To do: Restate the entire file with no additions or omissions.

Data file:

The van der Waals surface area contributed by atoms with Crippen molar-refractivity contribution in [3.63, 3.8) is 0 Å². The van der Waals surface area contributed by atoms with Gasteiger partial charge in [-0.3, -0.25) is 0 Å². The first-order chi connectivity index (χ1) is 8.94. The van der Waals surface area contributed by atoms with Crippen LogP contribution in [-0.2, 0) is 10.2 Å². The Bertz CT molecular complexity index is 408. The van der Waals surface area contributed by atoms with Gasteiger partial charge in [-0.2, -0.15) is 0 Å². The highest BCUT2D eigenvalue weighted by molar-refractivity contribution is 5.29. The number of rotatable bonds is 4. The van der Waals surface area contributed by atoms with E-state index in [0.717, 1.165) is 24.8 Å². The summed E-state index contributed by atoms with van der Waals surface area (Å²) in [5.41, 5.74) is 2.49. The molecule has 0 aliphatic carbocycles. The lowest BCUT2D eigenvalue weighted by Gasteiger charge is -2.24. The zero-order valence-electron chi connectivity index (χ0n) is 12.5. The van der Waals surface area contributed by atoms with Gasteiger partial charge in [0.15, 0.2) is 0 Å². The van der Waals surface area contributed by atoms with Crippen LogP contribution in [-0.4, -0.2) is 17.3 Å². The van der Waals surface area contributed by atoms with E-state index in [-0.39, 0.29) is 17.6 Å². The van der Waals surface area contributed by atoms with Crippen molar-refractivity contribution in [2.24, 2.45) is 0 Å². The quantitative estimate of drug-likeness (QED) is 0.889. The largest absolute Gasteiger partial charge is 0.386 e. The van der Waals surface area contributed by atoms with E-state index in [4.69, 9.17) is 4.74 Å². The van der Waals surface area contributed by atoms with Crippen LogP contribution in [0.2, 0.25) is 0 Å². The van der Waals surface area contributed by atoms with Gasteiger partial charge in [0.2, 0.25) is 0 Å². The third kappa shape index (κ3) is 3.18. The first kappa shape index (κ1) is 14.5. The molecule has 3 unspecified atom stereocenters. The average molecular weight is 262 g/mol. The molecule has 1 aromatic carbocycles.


The van der Waals surface area contributed by atoms with Crippen molar-refractivity contribution in [3.63, 3.8) is 0 Å². The van der Waals surface area contributed by atoms with Gasteiger partial charge in [-0.3, -0.25) is 0 Å². The first-order chi connectivity index (χ1) is 8.94. The van der Waals surface area contributed by atoms with Crippen LogP contribution in [-0.2, 0) is 10.2 Å². The Bertz CT molecular complexity index is 408. The van der Waals surface area contributed by atoms with Gasteiger partial charge in [-0.2, -0.15) is 0 Å². The highest BCUT2D eigenvalue weighted by molar-refractivity contribution is 5.29. The number of rotatable bonds is 4. The van der Waals surface area contributed by atoms with E-state index in [0.717, 1.165) is 24.8 Å². The summed E-state index contributed by atoms with van der Waals surface area (Å²) in [5.41, 5.74) is 2.49. The molecule has 0 aliphatic carbocycles. The lowest BCUT2D eigenvalue weighted by Gasteiger charge is -2.24. The zero-order valence-electron chi connectivity index (χ0n) is 12.5. The van der Waals surface area contributed by atoms with Gasteiger partial charge in [0.15, 0.2) is 0 Å². The van der Waals surface area contributed by atoms with Crippen LogP contribution in [-0.4, -0.2) is 17.3 Å². The van der Waals surface area contributed by atoms with E-state index in [-0.39, 0.29) is 17.6 Å². The van der Waals surface area contributed by atoms with Crippen molar-refractivity contribution in [2.24, 2.45) is 0 Å². The quantitative estimate of drug-likeness (QED) is 0.889. The largest absolute Gasteiger partial charge is 0.386 e. The van der Waals surface area contributed by atoms with E-state index in [4.69, 9.17) is 4.74 Å². The van der Waals surface area contributed by atoms with Crippen LogP contribution in [0.2, 0.25) is 0 Å². The van der Waals surface area contributed by atoms with Gasteiger partial charge in [0.2, 0.25) is 0 Å². The third kappa shape index (κ3) is 3.18. The first kappa shape index (κ1) is 14.5. The molecule has 3 unspecified atom stereocenters. The average molecular weight is 262 g/mol. The molecule has 1 aromatic carbocycles.